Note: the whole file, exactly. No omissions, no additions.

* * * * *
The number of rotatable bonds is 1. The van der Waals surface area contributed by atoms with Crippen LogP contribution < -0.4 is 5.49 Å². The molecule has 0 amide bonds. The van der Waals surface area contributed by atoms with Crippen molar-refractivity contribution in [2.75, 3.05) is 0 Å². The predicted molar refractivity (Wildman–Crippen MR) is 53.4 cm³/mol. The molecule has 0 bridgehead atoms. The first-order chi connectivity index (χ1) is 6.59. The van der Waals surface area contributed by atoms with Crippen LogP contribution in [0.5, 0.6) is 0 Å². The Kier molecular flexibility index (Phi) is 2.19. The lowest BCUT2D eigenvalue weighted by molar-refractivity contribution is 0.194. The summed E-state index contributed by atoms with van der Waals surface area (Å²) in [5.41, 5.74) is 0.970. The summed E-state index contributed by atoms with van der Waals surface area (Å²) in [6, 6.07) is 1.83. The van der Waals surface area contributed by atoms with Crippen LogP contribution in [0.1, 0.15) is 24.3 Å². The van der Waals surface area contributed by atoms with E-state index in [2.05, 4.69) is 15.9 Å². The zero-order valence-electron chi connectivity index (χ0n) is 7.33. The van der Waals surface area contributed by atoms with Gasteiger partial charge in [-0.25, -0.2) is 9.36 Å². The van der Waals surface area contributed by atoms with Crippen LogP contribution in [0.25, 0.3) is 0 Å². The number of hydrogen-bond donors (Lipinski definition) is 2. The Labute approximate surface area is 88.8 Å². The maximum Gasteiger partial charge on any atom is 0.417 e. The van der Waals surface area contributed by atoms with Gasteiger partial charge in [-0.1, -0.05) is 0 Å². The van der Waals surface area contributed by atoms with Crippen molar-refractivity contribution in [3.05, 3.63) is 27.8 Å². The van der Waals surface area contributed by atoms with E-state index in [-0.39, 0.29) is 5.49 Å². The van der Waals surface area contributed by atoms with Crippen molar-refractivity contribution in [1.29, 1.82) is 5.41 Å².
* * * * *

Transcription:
The number of rotatable bonds is 1. The van der Waals surface area contributed by atoms with Crippen LogP contribution < -0.4 is 5.49 Å². The molecule has 0 amide bonds. The van der Waals surface area contributed by atoms with Crippen molar-refractivity contribution in [2.75, 3.05) is 0 Å². The predicted molar refractivity (Wildman–Crippen MR) is 53.4 cm³/mol. The molecule has 0 bridgehead atoms. The first-order chi connectivity index (χ1) is 6.59. The van der Waals surface area contributed by atoms with Crippen LogP contribution in [0.5, 0.6) is 0 Å². The Kier molecular flexibility index (Phi) is 2.19. The lowest BCUT2D eigenvalue weighted by molar-refractivity contribution is 0.194. The summed E-state index contributed by atoms with van der Waals surface area (Å²) in [5.41, 5.74) is 0.970. The summed E-state index contributed by atoms with van der Waals surface area (Å²) in [6, 6.07) is 1.83. The van der Waals surface area contributed by atoms with Crippen LogP contribution in [0.1, 0.15) is 24.3 Å². The van der Waals surface area contributed by atoms with E-state index in [2.05, 4.69) is 15.9 Å². The zero-order valence-electron chi connectivity index (χ0n) is 7.33. The van der Waals surface area contributed by atoms with Gasteiger partial charge in [-0.25, -0.2) is 9.36 Å². The van der Waals surface area contributed by atoms with Crippen LogP contribution in [0.25, 0.3) is 0 Å². The number of hydrogen-bond donors (Lipinski definition) is 2. The Labute approximate surface area is 88.8 Å². The maximum Gasteiger partial charge on any atom is 0.417 e. The van der Waals surface area contributed by atoms with Gasteiger partial charge in [-0.1, -0.05) is 0 Å². The van der Waals surface area contributed by atoms with Crippen molar-refractivity contribution in [3.05, 3.63) is 27.8 Å². The van der Waals surface area contributed by atoms with E-state index in [-0.39, 0.29) is 5.49 Å². The van der Waals surface area contributed by atoms with Crippen molar-refractivity contribution in [1.29, 1.82) is 5.41 Å².